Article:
In a perfect world, brands would launch with a fully worked out messaging platform, a strategy for communicating with the target audience on many different levels. While the perfect world stubbornly refuses to materialize, imagining its properties is sometimes a fruitful way to make real world solutions less blunt-nosed, less bottom-lined and, frankly, less bird-brained.
To be clear, by “messaging platform” I mean the total composite takeaway you want your audience to absorb and—just as important—believe. In its purest form, some part of that takeaway would permeate every communication. Why only part? Because, as we all know, there’s barely enough space-time available in any one advertising or promotional format to convey even one straight-forward motivating proposition.
TV? Zap! Envelope? Rip! Magazine? Flip!
As a consequence, it’s vitally important that everything you do say ladders up to a unified messaging platform. By the same token, your message to consumers will become garbled in no time, unless its entirety is implicit in every snippet you push out through advertising, promotion, PR or social media. In essence, your messaging platform must, by analogy, be fractal.
Accomplishing this is much easier than it sounds. All that’s required is a firm grasp of the difference between a communication and a communication medium. That is, the realization that a successful communication doesn’t arise spontaneously from a collection of MBA-approved introductory gambits, catch phrases and calls to action any more than it arises from painstaking stock art searches (“I’m not crazy about her outift”) or trend-hopping font choices.
Start with a train of thought…
Effective communication arises from a coherent thought process brought to life by creative talent. It’s that thought process—an intermingling of strategy, empathy, observation and theatrical flair—that’s the basis for a successful messaging platform. Whatever you want consumers to take away, you’ll need to touch all these bases. Otherwise, all those late nights sequestered in a conference room with day-old pasta-salad and warm Diet Coke are for nothing.
As I see it, coherence in this sense contributes much more to the success of your campaign than secondary factors like ownability, style or voice. Yet, so often, marketers mistake the wrapping paper for the present. The result is millions spent on highly polished advertising that reflects a marketer’s motivations very well—and the motivations of consumers not at all.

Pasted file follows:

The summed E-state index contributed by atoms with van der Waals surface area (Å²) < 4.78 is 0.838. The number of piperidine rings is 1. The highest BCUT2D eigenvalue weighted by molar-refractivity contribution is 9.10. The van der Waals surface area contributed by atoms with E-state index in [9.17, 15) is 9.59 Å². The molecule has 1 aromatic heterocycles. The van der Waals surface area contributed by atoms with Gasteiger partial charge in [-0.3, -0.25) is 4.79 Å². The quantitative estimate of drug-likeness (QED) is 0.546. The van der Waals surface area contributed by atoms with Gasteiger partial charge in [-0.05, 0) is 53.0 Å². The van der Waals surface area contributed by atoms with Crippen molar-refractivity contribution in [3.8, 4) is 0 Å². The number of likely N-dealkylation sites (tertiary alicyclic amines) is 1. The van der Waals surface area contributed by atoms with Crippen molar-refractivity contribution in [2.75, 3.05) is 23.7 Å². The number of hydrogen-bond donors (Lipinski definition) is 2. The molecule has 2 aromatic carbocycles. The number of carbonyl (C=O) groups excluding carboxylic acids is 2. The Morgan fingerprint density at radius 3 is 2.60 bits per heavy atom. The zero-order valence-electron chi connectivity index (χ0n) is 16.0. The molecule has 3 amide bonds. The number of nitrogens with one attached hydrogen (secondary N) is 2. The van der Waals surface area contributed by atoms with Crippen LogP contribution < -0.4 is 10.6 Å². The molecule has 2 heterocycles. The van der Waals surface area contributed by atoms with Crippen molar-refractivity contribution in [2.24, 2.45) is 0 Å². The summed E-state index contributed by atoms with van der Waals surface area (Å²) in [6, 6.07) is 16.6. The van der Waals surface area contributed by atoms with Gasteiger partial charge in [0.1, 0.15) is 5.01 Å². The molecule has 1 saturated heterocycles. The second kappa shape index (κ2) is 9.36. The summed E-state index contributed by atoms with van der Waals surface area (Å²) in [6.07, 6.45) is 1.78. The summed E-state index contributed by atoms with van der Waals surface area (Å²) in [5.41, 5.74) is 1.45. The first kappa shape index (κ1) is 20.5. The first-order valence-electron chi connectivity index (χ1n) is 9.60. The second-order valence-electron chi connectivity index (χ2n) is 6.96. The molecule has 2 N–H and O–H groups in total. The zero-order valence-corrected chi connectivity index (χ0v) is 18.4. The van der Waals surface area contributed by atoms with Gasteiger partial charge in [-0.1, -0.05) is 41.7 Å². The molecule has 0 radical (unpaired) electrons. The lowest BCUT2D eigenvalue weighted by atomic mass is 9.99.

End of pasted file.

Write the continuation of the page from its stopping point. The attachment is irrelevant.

…reflecting what your audience actually values.
Now, that’s not to say that consistent messaging boils down to repeating the same phrases each and every time. That kind of consistency is, as the poet says, “…the hobgoblin of little minds” and is rooted in anxiety. Like a traveler clutching a phrase book, marketers who fear to deviate from a set script for each campaign transmit only one message,
“We’re not interested in talking to you. We just want you to buy our stuff.”
It’s a realty no exercise in Consumer Friendly Language can hope to mask. In its worst form, this rigid tag-lining of word and image also constitutes one of the clearest arguments for the obsolescence of the advertising campaign as a communication strategy. Sure, everyone knows every brand is in the business of selling on some level. But we want the same thing from brand communications that we want from the best cashiers at our favorite retail stores—a dash of courtesy, non-intrusive concern and at least a ritualized acknowledgment of our individuality.
Much of the time, however, branded communication—especially in digital space—is a tad too reminiscent of Kristen Wiig’s Target Lady cashier. Like so much digital palaver, Target Lady’s chatter is all and only about herself.
Protect the marketing ecosystem.
What you do want to be is consistent about is what matters most: giving consumers information they can use to decide on their own that it’s time to buy. In a perfect world, each communication would focus on a different aspect of your value. By saying one thing clearly, one thing memorably, one thing that vividly engages consumers’ emotions in each communication, you’ll build a composite picture that makes an indelible, motivating impression.
Regrettably, many brands sacrifice coherent messaging by equating “message” with “offer.” Sprint.com, for example, squanders the emotionally-charged broadcast campaign “I am Unlimited” by making it fight for space with “Save $100 when you switch” and a flotilla of other offers. By splintering its message Sprint, diminishes the product category, thereby damaging the entire marketing ecosystem. Certainly, if I were Sprint or Samsung, I wouldn’t want consumers to equate my product to picking up a two-pound bag of yellow onions at the corner supermarket “Now through Thursday.”